To optimise strategic decisions and maximise project value it is important to be able to model multiple scenarios. Modelling scenarios in significant detail can be time and cost prohibitive; modelling too coarsely can lead to the wrong decisions. It is important to find the right balance in modelling for efficiency and accuracy.
One compromise that usually needs to be made in strategic planning for open pit mines is to use pit shells for scheduling rather than pit designs; as pit designs are time consuming. To generate pit stages for scheduling, mine planners will often use “nested” pit shells (a series of pit shells generated at increasing commodity prices). The smaller shells tend to be higher margin and hence lead to higher project values when mined first.
There are times when these nested pit shells do not represent realistic pit stages. In the output below, the blocks in plan are coloured by pit shell with the hot colours representing initial shells (higher priority) and colder colours representing final shells (lower priority). Note that there are a number of “pods” with the same pit shell number. Many strategic scheduling packages model these pods as a single stage, when in reality they are mined separately. However, even if the software could separate these pods from each other, this deposit cannot be mined by nested pit shells. This project is space constrained and the pits need to be backfilled. Thus mining areas need to be completed quickly to provide waste storage capacity. Mining by nested shells does not complete areas; rather it mines some material then comes back later to complete.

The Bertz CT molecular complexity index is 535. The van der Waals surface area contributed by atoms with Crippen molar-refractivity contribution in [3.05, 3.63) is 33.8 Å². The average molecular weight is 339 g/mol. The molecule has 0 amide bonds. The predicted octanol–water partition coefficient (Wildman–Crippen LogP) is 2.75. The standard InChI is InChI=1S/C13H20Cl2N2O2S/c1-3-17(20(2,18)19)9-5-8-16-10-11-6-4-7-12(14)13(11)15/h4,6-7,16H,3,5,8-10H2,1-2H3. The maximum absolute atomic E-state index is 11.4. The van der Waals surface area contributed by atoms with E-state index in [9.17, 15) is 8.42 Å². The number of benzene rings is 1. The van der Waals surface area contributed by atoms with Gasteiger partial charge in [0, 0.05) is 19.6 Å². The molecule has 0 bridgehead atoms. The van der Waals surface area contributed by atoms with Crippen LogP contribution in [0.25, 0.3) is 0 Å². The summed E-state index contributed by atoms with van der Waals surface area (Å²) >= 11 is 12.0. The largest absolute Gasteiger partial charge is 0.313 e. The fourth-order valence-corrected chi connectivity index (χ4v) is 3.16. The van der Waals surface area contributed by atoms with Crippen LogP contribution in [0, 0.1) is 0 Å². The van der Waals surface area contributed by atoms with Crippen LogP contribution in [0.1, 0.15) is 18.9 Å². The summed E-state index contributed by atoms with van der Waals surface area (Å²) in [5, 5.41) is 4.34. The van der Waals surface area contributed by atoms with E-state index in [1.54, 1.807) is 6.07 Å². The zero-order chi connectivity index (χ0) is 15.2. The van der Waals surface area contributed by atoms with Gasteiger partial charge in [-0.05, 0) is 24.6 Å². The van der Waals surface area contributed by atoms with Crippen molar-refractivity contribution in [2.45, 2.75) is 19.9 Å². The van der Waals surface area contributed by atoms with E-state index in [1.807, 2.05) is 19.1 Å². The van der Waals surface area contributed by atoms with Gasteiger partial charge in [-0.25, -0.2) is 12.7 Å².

In response to this Snowden developed an automation tool to generate more practical stages for strategic scheduling whilst still allowing for preferential mining orders. We call it Stage Automator. Stage Automator takes the inventory within a shell and an ordered string file from the mine planner to code stages into the block model, ensuring practical mining stages are created by adhering to:
- Minimum and maximum ore tonnages within each stage.
- Spatial contiguity of the blocks within the stage i.e. separate out blocks that do not touch each other into separate stages.
- Removing stages with fewer than a specified number of tonnages.
- Wall angle precedences associated with your ordering of stages.
Running this tool on the example rapidly produced the following rationalised pit staging. This enabled practical stages to be scheduled and provided confidence to the strategic analysis. The time saved was able to be devoted to running more scenarios (including the consideration of alternative staging plan) to find the best overall project strategy.